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    Home / Insights / Venture Capital Trusts and the…

    Venture Capital Trusts and the Enterprise Investment Scheme

    It was an oft overlooked fact that both Venture Capital Trusts (VCTs) and the Enterprise Investment Scheme (EIS) tax-advantaged investment would cease in just two years’ time.

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    Mattioli Woods

    It has caused some not-inconsiderable relief and euphoria within the VCT and EIS industries that the Chancellor has confirmed that what was called the ‘sunset clause’ has been extended to 2035.

    Both VCT and EIS investments were born in 1995 and, much like a petulant infant, they experienced all manner of challenges in their early years. However, the characteristics of VCT and EIS investment have changed (almost) out of all recognition and are fast becoming a small but significant part of many high-net-worth clients’ financial planning – the 2022/23 tax year saw, for the second tax year in a row, the amount raised by venture capitalist organisations has exceeded £1 billion[1],[2], and EIS investment in excess of £2 billion[3].

    Investment in young private equity via VCT and EIS investment has been described as the world’s most generous tax incentivised schemes and justifiably so – a 30% income tax credit for every £1 invested ; exemption of capital gains tax; tax-free dividends for VCTs; and IHT exemption for EIS investment is unrivalled.

    It is therefore clear that supporting such young private equity is a fundamental commitment by the Government. Some few years ago, the qualifying conditions were substantially relaxed, permitting investment in companies employing up to 250 people rather than the previous 50 people; and more than doubling the level of net assets a company may hold at the point of investment from £7 million to £15 million. Very recently, qualifying technology companies have benefited from even greater relaxations permitting investment in companies employing up to 500 people and that has been trading for up to ten years old, rather than the limit of seven years of trading that otherwise applies.

    It is quite incredible to think that in the early years of VCT and EIS investment, few of us were using the internet, and globalisation was still a work in progress. Accordingly, the enormous tax benefits tended to create more investment than good opportunities, inevitably resulting in some disappointing performances. That has now all changed and in recent years we have been witnessing an explosion of innovation, partly driven by the need to find solutions to climate change, but also because we are in an age of ever faster technological innovation. VCT and EIS managers, while not perhaps ‘spoilt for choice’ certainly have a much wider choice of what enterprises to invest in.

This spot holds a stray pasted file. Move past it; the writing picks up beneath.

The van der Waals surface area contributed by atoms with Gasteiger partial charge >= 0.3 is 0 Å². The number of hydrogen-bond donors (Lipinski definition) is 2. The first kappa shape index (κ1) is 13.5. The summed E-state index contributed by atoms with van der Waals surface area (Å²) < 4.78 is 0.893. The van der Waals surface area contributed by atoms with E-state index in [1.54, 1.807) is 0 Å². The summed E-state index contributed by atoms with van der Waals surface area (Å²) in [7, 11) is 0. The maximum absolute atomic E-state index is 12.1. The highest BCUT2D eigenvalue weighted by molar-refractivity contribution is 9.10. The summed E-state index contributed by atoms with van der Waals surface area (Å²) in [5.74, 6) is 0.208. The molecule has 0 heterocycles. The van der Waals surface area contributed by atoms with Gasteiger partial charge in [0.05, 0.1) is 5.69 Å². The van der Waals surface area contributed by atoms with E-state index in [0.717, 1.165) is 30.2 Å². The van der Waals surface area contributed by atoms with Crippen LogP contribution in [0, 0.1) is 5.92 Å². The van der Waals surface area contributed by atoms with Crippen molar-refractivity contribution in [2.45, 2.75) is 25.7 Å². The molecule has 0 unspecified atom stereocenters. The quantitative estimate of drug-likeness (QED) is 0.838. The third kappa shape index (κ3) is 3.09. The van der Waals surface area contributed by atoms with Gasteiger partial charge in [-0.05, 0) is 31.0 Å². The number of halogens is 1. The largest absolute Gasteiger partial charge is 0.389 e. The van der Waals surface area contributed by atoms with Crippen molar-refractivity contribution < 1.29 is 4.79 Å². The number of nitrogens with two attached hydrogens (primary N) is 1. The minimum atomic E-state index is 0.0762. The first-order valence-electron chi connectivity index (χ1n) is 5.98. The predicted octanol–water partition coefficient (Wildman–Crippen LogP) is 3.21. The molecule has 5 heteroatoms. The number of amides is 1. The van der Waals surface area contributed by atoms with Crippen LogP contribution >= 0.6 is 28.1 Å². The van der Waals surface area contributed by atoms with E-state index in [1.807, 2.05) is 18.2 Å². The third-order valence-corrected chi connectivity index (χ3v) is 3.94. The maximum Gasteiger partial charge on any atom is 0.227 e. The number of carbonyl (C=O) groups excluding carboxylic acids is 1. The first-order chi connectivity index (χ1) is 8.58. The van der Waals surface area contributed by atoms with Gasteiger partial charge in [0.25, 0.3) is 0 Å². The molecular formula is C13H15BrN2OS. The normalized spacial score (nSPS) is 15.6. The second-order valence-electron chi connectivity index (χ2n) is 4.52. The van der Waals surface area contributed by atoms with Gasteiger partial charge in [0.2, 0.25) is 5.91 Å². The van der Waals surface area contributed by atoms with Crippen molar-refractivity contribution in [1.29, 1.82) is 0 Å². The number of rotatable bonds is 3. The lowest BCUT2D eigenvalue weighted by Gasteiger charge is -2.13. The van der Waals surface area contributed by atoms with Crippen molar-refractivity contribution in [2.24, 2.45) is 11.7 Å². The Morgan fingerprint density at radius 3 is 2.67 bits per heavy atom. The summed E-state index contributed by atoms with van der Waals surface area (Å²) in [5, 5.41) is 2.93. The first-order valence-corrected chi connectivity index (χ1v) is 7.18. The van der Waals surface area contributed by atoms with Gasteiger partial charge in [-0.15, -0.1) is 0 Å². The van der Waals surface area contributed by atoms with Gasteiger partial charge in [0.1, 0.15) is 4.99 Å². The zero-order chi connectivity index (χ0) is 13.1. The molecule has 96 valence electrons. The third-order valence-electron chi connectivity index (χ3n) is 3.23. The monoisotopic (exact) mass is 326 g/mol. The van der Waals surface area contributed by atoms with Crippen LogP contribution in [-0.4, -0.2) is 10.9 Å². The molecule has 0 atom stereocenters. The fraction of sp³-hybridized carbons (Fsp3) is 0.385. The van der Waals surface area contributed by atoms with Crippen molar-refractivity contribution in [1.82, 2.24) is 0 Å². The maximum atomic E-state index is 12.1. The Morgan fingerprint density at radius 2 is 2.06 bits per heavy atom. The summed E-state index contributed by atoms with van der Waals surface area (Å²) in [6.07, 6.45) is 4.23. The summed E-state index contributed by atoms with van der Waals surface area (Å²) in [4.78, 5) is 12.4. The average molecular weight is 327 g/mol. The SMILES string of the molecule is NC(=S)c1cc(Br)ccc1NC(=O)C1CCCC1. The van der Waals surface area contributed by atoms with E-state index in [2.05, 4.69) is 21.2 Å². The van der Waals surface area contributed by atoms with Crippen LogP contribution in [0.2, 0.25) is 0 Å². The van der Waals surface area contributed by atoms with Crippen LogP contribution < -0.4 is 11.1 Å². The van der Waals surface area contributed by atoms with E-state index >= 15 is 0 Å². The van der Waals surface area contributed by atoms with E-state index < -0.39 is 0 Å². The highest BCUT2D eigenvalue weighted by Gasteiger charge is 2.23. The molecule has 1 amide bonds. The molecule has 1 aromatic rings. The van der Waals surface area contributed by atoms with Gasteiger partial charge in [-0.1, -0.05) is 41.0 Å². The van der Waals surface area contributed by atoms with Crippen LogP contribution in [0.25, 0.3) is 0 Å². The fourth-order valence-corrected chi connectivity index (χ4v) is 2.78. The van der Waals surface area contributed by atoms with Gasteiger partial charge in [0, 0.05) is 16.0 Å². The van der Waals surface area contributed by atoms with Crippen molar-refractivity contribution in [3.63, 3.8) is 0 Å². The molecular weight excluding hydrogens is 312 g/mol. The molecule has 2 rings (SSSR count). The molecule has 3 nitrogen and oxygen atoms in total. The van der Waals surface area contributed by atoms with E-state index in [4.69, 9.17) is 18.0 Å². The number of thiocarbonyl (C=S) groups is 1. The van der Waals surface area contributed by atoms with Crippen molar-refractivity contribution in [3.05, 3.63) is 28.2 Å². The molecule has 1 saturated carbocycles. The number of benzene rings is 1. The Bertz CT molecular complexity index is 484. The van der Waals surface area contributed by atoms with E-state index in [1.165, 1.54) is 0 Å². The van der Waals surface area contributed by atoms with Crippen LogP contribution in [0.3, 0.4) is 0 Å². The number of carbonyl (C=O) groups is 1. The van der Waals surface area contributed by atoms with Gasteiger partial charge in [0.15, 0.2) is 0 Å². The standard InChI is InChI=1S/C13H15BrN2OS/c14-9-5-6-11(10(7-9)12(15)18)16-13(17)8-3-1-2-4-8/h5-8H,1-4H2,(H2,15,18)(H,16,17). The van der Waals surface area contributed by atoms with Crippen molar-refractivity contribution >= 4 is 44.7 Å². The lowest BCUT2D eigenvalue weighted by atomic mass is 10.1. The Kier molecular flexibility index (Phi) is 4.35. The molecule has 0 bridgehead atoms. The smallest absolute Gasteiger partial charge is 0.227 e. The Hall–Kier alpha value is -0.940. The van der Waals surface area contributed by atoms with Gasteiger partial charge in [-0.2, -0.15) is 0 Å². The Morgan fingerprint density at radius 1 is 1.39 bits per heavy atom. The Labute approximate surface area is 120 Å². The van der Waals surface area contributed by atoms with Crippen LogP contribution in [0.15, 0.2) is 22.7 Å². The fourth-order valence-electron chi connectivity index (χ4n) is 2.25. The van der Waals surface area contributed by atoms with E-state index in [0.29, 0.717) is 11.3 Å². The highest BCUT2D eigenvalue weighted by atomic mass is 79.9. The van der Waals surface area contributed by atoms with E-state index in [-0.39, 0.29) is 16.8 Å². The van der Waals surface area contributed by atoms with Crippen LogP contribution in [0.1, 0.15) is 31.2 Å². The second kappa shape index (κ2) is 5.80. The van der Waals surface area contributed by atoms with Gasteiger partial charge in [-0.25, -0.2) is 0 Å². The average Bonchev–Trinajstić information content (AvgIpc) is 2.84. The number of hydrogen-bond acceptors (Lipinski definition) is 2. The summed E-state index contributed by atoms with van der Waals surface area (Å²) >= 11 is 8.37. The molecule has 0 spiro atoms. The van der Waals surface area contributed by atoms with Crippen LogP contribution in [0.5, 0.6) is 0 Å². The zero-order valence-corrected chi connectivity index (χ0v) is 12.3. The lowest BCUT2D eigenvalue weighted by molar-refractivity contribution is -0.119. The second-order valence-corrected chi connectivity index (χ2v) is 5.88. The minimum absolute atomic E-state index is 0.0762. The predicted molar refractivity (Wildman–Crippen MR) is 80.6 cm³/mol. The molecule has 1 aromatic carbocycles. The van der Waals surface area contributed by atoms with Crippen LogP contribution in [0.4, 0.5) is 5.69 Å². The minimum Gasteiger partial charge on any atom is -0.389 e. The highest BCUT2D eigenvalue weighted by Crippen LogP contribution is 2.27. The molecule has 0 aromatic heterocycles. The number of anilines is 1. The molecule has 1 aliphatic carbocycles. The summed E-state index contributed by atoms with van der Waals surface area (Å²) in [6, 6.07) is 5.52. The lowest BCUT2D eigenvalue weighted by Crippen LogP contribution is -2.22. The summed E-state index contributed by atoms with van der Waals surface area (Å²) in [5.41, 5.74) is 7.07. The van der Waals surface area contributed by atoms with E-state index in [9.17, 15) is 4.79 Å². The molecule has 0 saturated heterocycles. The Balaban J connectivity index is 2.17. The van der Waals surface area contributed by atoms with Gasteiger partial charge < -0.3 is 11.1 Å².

Gone are the days when money would be invested in very early-stage businesses, which still carried enormous operational risk. Instead, the market opportunity for well managed businesses with disruptive technologies vastly exceed the prospects of most young companies a generation ago, although Amazon, Apple and Microsoft might be cited as extreme examples of this shift in opportunity.

    The world is changing fast and needs to change fast. Investing in young and typically unquoted companies, but which have gone past their gestation phase and are growing strongly, is an investment that should rightly form a small but significant part of a diversified investment portfolio, and which also offers the invaluable benefit of having little correlation to mainstream markets in these very challenging times. VCTs and EISs are considered high risk and are usually only appropriate for investors with specific circumstances. For the right audience however, they remain a very valid piece of the financial planning jigsaw.

    VCTs and EISs are considered high risk and you may not back what you put in. Past performance is not a guide to future returns.

    This article has been produced for information purposes only and is not intended to be an invitation to buy or act upon the comments made. All investment decisions should be taken with advice, given appropriate knowledge of the investor’s circumstances and one must satisfy certain investor criteria before being considered eligible to invest. Any forward-looking statements and forecasted returns represent the current views of Mattioli Woods plc and may be subject to change. Tax rules may change.

    All content correct at time of writing (February 2024).